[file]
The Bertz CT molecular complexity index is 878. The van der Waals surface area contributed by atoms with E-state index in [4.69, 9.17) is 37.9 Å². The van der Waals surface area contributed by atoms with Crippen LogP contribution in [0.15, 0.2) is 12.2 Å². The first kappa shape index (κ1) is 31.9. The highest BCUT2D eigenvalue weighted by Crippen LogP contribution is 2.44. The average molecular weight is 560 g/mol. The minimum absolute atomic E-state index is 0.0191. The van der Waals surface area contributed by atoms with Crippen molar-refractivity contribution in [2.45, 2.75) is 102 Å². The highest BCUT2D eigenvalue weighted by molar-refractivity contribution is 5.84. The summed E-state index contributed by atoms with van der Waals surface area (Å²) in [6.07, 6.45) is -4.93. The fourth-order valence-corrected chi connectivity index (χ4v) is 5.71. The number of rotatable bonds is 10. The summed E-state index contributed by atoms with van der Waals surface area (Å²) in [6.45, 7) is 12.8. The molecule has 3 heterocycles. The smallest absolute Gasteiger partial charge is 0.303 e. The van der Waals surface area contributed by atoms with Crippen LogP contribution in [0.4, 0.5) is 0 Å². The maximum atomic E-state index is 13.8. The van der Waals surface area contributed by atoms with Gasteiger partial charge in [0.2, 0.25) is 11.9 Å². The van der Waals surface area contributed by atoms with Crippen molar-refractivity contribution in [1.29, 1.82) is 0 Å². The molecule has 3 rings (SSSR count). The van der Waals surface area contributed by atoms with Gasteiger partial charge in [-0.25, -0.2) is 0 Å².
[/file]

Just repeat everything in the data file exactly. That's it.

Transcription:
The Bertz CT molecular complexity index is 878. The van der Waals surface area contributed by atoms with E-state index in [4.69, 9.17) is 37.9 Å². The van der Waals surface area contributed by atoms with Crippen LogP contribution in [0.15, 0.2) is 12.2 Å². The first kappa shape index (κ1) is 31.9. The highest BCUT2D eigenvalue weighted by Crippen LogP contribution is 2.44. The average molecular weight is 560 g/mol. The minimum absolute atomic E-state index is 0.0191. The van der Waals surface area contributed by atoms with Crippen molar-refractivity contribution in [2.45, 2.75) is 102 Å². The highest BCUT2D eigenvalue weighted by molar-refractivity contribution is 5.84. The summed E-state index contributed by atoms with van der Waals surface area (Å²) in [6.07, 6.45) is -4.93. The fourth-order valence-corrected chi connectivity index (χ4v) is 5.71. The number of rotatable bonds is 10. The summed E-state index contributed by atoms with van der Waals surface area (Å²) in [6.45, 7) is 12.8. The molecule has 3 heterocycles. The smallest absolute Gasteiger partial charge is 0.303 e. The van der Waals surface area contributed by atoms with Crippen LogP contribution in [0.4, 0.5) is 0 Å². The maximum atomic E-state index is 13.8. The van der Waals surface area contributed by atoms with Gasteiger partial charge in [0.2, 0.25) is 11.9 Å². The van der Waals surface area contributed by atoms with Crippen molar-refractivity contribution in [1.29, 1.82) is 0 Å². The molecule has 3 rings (SSSR count). The van der Waals surface area contributed by atoms with Gasteiger partial charge in [-0.25, -0.2) is 0 Å².